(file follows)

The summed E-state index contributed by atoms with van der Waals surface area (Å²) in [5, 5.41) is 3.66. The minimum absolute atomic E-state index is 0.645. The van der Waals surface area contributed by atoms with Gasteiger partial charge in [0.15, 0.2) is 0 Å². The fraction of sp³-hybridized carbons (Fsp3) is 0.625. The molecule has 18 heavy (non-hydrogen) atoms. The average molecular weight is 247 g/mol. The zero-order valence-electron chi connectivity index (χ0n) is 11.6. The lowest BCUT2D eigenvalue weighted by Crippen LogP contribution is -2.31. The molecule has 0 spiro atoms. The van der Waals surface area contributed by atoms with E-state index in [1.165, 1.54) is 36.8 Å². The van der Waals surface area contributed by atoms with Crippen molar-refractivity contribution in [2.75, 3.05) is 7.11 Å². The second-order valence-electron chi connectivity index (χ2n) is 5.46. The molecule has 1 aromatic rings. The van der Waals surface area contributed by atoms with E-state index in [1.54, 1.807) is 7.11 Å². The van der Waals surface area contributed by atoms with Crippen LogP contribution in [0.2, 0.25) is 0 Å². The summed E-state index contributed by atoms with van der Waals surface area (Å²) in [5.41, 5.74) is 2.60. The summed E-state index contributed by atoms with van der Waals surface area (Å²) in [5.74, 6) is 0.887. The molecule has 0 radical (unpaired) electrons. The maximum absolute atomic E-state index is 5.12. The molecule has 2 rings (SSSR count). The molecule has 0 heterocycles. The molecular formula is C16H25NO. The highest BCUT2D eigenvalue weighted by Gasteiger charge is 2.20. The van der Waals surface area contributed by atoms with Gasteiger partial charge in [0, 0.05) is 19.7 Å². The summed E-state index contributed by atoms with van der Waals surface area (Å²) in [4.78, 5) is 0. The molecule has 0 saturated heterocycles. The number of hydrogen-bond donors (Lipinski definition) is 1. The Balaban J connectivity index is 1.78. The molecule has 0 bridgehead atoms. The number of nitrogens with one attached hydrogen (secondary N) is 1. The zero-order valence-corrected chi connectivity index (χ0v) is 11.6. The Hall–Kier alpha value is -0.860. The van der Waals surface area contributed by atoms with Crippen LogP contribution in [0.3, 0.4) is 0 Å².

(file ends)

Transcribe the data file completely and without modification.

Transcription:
The summed E-state index contributed by atoms with van der Waals surface area (Å²) in [5, 5.41) is 3.66. The minimum absolute atomic E-state index is 0.645. The van der Waals surface area contributed by atoms with Gasteiger partial charge in [0.15, 0.2) is 0 Å². The fraction of sp³-hybridized carbons (Fsp3) is 0.625. The molecule has 18 heavy (non-hydrogen) atoms. The average molecular weight is 247 g/mol. The zero-order valence-electron chi connectivity index (χ0n) is 11.6. The lowest BCUT2D eigenvalue weighted by Crippen LogP contribution is -2.31. The molecule has 0 spiro atoms. The van der Waals surface area contributed by atoms with E-state index in [1.165, 1.54) is 36.8 Å². The van der Waals surface area contributed by atoms with Crippen molar-refractivity contribution in [2.75, 3.05) is 7.11 Å². The second-order valence-electron chi connectivity index (χ2n) is 5.46. The molecule has 1 aromatic rings. The van der Waals surface area contributed by atoms with E-state index in [1.54, 1.807) is 7.11 Å². The van der Waals surface area contributed by atoms with Crippen LogP contribution in [0.2, 0.25) is 0 Å². The summed E-state index contributed by atoms with van der Waals surface area (Å²) in [5.41, 5.74) is 2.60. The summed E-state index contributed by atoms with van der Waals surface area (Å²) in [5.74, 6) is 0.887. The molecule has 0 radical (unpaired) electrons. The maximum absolute atomic E-state index is 5.12. The molecule has 2 rings (SSSR count). The molecule has 0 heterocycles. The molecular formula is C16H25NO. The highest BCUT2D eigenvalue weighted by Gasteiger charge is 2.20. The van der Waals surface area contributed by atoms with Gasteiger partial charge in [0, 0.05) is 19.7 Å². The summed E-state index contributed by atoms with van der Waals surface area (Å²) in [4.78, 5) is 0. The molecule has 0 saturated heterocycles. The number of hydrogen-bond donors (Lipinski definition) is 1. The Balaban J connectivity index is 1.78. The molecule has 0 bridgehead atoms. The number of nitrogens with one attached hydrogen (secondary N) is 1. The zero-order valence-corrected chi connectivity index (χ0v) is 11.6. The Hall–Kier alpha value is -0.860. The van der Waals surface area contributed by atoms with Crippen LogP contribution in [0.3, 0.4) is 0 Å².